Numbing shots

If putting numbing medicine into the sacroiliac joint stops the pain, it's likely that the issue is in the sacroiliac joint.

Treatment

Treatment depends on symptoms and the cause of the sacroiliitis. Stretching and strengthening exercises and nonsteroidal antiinflammatory pain relievers you can get without a prescription are often the first treatments used.

Medicines

Depending on the cause of the pain, these might include:

  • Pain relievers. Nonsteroidal antiinflammatory pain relievers you can get without a prescription include ibuprofen (Advil, Motrin IB, others) and naproxen sodium (Aleve). If these don't provide enough relief, a health care provider might prescribe a stronger pain reliever.
  • Muscle relaxers. Medicines such as cyclobenzaprine (Amrix) might help reduce the muscle spasms that often go along with sacroiliitis.
  • Biologics. Biologic medicines treat many autoimmune conditions. Interleukin-17 (IL-17) inhibitors include secukinumab (Cosentyx) and ixekizumab (Taltz). Tumor necrosis factor (TNF) inhibitors include etanercept (Enbrel), adalimumab (Humira), infliximab (Remicade) and golimumab (Simponi).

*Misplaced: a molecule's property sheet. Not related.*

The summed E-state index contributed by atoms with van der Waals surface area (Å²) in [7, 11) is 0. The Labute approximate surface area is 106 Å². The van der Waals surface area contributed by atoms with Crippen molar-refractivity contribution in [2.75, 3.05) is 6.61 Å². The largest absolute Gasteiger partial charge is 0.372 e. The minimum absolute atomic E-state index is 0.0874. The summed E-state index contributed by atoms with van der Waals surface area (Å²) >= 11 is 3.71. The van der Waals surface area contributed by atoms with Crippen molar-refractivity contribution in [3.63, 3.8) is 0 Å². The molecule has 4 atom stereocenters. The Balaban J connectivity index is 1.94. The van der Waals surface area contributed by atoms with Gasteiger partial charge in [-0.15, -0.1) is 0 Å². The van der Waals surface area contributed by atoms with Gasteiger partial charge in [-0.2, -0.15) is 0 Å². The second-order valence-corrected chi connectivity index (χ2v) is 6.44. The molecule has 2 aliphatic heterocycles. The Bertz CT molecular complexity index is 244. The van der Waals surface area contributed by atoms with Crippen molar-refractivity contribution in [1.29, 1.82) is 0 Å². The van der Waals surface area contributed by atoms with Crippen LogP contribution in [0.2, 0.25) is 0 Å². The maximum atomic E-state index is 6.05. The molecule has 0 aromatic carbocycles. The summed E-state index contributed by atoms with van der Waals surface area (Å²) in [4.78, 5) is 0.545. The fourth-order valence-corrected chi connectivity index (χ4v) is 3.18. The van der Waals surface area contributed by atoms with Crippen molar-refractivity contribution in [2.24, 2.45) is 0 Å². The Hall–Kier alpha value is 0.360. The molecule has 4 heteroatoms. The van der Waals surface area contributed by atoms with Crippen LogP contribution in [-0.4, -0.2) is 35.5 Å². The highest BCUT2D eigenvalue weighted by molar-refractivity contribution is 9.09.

Both types of biologics are used to relieve sacroiliitis.

Therapy

A health care provider, such as a physical therapist, can teach range-of-motion and stretching exercises. These exercises are designed to ease pain and to keep the low back and hips more flexible. Strengthening exercises help protect the joints and improve posture.

Surgical and other procedures

If other methods haven't relieved pain, a health care provider might suggest:

  • Shots into the joint. Corticosteroids can be put into the joint to reduce swelling and pain. You can get only a few joint injections a year because the steroids can weaken nearby bones and tendons.
  • Radiofrequency denervation. Radiofrequency energy can damage or destroy the nerve causing the pain.
  • Electrical stimulation. Implanting an electrical stimulator in the lower spine might help reduce pain caused by sacroiliitis.
  • Joint fusion. Although surgery is rarely used to treat sacroiliitis, fusing the two bones together with metal hardware can sometimes relieve sacroiliitis pain.